Puerto Princesa, Philippines: Hello, Palawan (goodbye, hot water)!
We flew from Ho Chi Minh City to Manila, cleared customs with our bags, and continued on to Puerto Princesa City on the island of Palawan. We chose to spend two weeks in Palawan to relax on some white sand beaches and do some island hopping. By the time we arrived at Puerto Princesa International Airport, we hadn’t slept for 24 hours. We had booked an airport pickup and a couple of nights with Dallas Inn (P600/$14.40 double bed room with private bathroom, P300/$7.20 per person for dorm). We exited the airport and scoured the pickup drivers for our name on a board. No luck. Our flight had arrived late and we didn’t feel like waiting around for who knows how long, so we jumped on a tricycle for 50 pesos/$1.20. When we arrived at the guest house, they told us that someone had been sent to pick us up. Not really sure what happened there. Aside from the airport pickup debacle, Dallas Inn is arguably the best backpacker accommodation in Puerto Princesa (make sure you book ahead).
Needless to say, our first day in the Philippines was spent catching up on lost sleep (although we did manage to squeeze in lunch and dinner between naps). We were immediately taken aback by the amount of fast-food available (Jollibee is a point of national pride along with San Miguel Beer). The Filipinos enjoy a good fried chicken-spaghetti-pizza combo meal. They’re not afraid of cheese either. That evening we enjoyed a couple of giant bottles of Red Horse, some Boardwalk Empire, and the beginnings of a cheese hangover.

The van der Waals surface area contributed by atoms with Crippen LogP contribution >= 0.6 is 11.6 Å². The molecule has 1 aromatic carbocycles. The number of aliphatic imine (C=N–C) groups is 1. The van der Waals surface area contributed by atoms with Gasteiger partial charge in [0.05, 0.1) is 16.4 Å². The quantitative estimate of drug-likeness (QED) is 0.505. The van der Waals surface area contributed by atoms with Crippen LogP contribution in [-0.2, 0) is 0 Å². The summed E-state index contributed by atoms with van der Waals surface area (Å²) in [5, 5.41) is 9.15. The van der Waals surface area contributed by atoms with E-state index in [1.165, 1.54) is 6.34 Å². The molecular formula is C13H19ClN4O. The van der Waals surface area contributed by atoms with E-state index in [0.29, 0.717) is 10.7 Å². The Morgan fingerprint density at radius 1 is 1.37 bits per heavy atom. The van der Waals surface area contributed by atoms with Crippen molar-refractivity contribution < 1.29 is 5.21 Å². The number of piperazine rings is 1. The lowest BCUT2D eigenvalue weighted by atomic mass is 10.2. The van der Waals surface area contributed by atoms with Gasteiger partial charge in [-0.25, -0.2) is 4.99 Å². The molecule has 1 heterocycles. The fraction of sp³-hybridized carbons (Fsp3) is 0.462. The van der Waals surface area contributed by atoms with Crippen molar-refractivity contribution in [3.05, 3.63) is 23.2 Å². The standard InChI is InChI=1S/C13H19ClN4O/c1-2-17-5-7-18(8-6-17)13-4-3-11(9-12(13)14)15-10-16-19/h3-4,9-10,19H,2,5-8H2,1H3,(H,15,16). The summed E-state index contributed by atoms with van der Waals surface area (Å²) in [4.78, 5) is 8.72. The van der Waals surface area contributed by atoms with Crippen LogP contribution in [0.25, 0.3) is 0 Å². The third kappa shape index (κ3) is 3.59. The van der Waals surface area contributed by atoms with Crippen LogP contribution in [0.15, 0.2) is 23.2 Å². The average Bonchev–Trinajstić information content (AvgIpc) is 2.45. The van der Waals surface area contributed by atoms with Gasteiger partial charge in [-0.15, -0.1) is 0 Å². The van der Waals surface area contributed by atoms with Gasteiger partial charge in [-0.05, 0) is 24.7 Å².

The next day, we were up and off to explore the city. We walked to the market and the hunt for the illusive unicorn fish was cut short by the smell of fetid meat. Blergh.
Puerto Princesa is one of the cleanest cities in the Philippines. This is thanks to an anti-littering law that fines P200 ($4.80) for the first offence. The third offence comes with a P1000 fine and two months imprisonment!
There isn’t much to do in Puerto Princesa, other than eat. You can enjoy some of the most affordable restaurants on the island here. We had to try delicious crispy pata (deep fried pigs leg) at Balinsasayaw Restaurant on Rizal Street.
The Philippines is a weird place. It has the feel of an island in the South Pacific with an Asian flare. The shacks and huts that constitute peoples’ houses, and the bodegas are brightly painted and have hand painted signs.
Our next stop is Port Barton, a small town on the west coast of Palawan.